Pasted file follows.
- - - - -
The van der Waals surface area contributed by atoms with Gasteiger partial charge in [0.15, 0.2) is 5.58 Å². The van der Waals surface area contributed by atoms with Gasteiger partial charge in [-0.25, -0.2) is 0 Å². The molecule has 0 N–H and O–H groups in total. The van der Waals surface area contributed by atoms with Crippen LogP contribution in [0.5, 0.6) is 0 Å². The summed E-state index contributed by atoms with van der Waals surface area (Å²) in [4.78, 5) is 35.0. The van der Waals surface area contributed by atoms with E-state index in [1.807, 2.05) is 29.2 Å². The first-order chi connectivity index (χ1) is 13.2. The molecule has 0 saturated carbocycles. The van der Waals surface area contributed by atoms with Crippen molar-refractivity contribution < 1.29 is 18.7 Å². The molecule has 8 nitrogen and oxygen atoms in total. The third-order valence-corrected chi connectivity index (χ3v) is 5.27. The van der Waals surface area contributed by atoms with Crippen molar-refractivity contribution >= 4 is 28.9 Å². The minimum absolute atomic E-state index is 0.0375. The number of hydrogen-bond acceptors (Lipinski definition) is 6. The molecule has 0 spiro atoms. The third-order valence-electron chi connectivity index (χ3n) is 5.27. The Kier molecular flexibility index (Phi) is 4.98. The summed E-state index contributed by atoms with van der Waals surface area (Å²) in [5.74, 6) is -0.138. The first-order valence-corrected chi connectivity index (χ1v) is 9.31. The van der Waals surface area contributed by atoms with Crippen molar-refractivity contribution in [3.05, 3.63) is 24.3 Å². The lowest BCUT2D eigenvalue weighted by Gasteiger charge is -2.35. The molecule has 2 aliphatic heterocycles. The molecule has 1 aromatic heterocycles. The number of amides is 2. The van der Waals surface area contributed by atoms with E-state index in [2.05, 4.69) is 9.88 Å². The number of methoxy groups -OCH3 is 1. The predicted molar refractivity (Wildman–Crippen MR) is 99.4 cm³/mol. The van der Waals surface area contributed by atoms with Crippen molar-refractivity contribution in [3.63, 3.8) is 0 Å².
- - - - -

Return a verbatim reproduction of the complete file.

The van der Waals surface area contributed by atoms with Gasteiger partial charge in [0.15, 0.2) is 5.58 Å². The van der Waals surface area contributed by atoms with Gasteiger partial charge in [-0.25, -0.2) is 0 Å². The molecule has 0 N–H and O–H groups in total. The van der Waals surface area contributed by atoms with Crippen LogP contribution in [0.5, 0.6) is 0 Å². The summed E-state index contributed by atoms with van der Waals surface area (Å²) in [4.78, 5) is 35.0. The van der Waals surface area contributed by atoms with E-state index in [1.807, 2.05) is 29.2 Å². The first-order chi connectivity index (χ1) is 13.2. The molecule has 0 saturated carbocycles. The van der Waals surface area contributed by atoms with Crippen molar-refractivity contribution < 1.29 is 18.7 Å². The molecule has 8 nitrogen and oxygen atoms in total. The third-order valence-corrected chi connectivity index (χ3v) is 5.27. The van der Waals surface area contributed by atoms with Crippen molar-refractivity contribution >= 4 is 28.9 Å². The minimum absolute atomic E-state index is 0.0375. The number of hydrogen-bond acceptors (Lipinski definition) is 6. The molecule has 0 spiro atoms. The third-order valence-electron chi connectivity index (χ3n) is 5.27. The Kier molecular flexibility index (Phi) is 4.98. The summed E-state index contributed by atoms with van der Waals surface area (Å²) in [5.74, 6) is -0.138. The first-order valence-corrected chi connectivity index (χ1v) is 9.31. The van der Waals surface area contributed by atoms with Crippen molar-refractivity contribution in [3.05, 3.63) is 24.3 Å². The lowest BCUT2D eigenvalue weighted by Gasteiger charge is -2.35. The molecule has 2 aliphatic heterocycles. The molecule has 1 aromatic heterocycles. The number of amides is 2. The van der Waals surface area contributed by atoms with E-state index in [2.05, 4.69) is 9.88 Å². The number of methoxy groups -OCH3 is 1. The predicted molar refractivity (Wildman–Crippen MR) is 99.4 cm³/mol. The van der Waals surface area contributed by atoms with Crippen molar-refractivity contribution in [3.63, 3.8) is 0 Å².